The Shared Scientific Toolbox is a library that facilitates development of efficient, modular, and robust scientific/distributed computing applications in Java. It features multidimensional arrays with extensive linear algebra and FFT support, an asynchronous, scalable networking layer, and advanced class loading, message passing, and statistics packages.
CASampledSP is a JNI-based service provider for the javax.sound.sampled.spi interfaces. As such it is capable of decoding many popular audio formats (like mp3 and aac) at native speed taking advantage of Apple's CoreAudio library. The focus is currently on decoding and converting to LPCM, not on writing or exporting.
The dANN project is a library to help facilitate artificial neural networks, artificial intelligence, and artificial genetics within other applications. It is currently written in Java, C++, and C#. However, only the Java version is currently in active development. The other versions can only be obtained from SVN. It provides a powerful interface for programs to include conventional artificial intelligence technology and artificial genetics into their code. It also acts as a testing ground for research and development of new concepts.
usb4java is a Java library for accessing USB devices. It is based on the native libusb 1.0 library and uses Java NIO buffers for data exchange between libusb and Java. It also supports the javax-usb standard (JSR-80) through the usb4java-javax extension. Supported platforms are Linux (x86 32/64-bit, ARM 32-bit), OS X (x86 32/64-bit), and Windows (x86 32/64-bit). Other platforms may work as well (as long as they have at least Java 6 and are supported by libusb) by compiling the JNI library manually.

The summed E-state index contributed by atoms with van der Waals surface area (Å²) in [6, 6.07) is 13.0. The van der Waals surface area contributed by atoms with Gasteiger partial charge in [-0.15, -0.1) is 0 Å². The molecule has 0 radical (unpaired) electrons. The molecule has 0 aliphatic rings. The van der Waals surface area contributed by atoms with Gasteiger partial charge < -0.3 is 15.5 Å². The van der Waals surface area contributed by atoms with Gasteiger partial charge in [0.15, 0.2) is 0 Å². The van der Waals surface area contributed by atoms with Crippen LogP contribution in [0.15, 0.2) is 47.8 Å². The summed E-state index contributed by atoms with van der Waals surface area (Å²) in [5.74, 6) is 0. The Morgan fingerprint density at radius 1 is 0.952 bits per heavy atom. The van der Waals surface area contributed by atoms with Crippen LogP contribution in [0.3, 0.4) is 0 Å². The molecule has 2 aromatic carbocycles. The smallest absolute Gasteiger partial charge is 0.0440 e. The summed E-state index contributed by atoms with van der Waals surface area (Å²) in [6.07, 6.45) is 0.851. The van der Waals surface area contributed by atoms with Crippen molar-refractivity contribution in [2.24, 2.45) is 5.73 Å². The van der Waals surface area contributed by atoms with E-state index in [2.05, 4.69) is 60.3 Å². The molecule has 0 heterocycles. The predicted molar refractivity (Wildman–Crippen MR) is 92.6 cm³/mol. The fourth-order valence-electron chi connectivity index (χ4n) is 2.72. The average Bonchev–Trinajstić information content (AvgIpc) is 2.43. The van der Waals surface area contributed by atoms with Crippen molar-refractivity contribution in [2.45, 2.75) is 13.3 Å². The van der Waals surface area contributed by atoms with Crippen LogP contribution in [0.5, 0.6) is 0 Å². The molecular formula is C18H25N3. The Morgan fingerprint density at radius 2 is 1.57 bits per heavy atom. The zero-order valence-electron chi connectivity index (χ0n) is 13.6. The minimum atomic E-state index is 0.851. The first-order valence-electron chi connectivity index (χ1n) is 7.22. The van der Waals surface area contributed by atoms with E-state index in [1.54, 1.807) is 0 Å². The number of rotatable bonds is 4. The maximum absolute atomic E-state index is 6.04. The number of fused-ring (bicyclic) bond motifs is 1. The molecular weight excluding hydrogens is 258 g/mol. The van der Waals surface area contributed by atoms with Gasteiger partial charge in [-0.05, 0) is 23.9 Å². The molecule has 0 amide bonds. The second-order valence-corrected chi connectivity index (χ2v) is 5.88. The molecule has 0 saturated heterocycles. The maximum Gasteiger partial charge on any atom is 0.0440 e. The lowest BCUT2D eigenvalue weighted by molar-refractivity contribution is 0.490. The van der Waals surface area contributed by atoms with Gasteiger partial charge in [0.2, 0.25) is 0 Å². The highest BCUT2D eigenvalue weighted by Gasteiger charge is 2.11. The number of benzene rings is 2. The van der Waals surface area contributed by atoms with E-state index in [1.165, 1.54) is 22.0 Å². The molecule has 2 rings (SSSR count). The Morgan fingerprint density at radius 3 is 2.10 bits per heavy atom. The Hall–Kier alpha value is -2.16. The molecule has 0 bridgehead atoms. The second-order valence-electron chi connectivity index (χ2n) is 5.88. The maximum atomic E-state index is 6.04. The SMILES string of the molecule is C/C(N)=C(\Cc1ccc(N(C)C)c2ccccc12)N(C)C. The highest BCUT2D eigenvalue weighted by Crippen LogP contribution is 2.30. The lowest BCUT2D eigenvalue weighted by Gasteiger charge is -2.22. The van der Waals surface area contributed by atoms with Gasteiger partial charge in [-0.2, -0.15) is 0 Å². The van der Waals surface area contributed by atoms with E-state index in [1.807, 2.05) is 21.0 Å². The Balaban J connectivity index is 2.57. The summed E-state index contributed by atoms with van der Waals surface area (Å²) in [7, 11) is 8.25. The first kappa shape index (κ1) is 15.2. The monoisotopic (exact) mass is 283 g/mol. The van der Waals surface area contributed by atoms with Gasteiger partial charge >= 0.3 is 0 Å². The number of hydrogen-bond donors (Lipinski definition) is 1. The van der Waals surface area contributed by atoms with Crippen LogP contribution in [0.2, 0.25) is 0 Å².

FFSampledSP is a free implementation of the javax.sound.sampled.spi interfaces. It is part of the SampledSP collection of javax.sound.sampled libraries. Its main purpose is to decode audio from various formats at high speed using FFmpeg. To do so, it uses the tagtraum FFmpeg package, which offers FFmpeg binaries configured to decode audio while avoiding CODECs with patent problems. In other words, it supports formats like Ogg and FLAC well, while leaving MPEG-4 and MP3 unsupported.
Unlike other Java to Objective-C solutions, Java-Objective-C Bridge doesn't require any code generation of class stubs. It allows you to use any Objective-C libraries and frameworks from Java without having to write any native code. In addition to being able to use Objective-C objects, it allows you to pass Java objects to the objective-c runtime as delegates, so that you can write an entire Cocoa application in Java. The bridge provides 3 levels of abstraction. At the lowest level, it provides wrappers around the Objective-C runtime functions. At a slightly higher level of abstraction, it provides a procedural API to send messages to the Objective-C runtime. At the highest level of abstraction, it provides a Proxy class that serves as a wrapper around any Objective-C object that allows you to work with it in Java almost the same as if you were in Objective-C.
JavaAutotoolsExample is an example of a Java Swing program that uses GNU Gettext, Autoconf, Automake, Make, and Java JNI. JavaAutotoolsExample is intended to help Java developers and maintainers make their full-featured Java programs respect the standard "./configure && make && sudo make install" procedure for build and installation.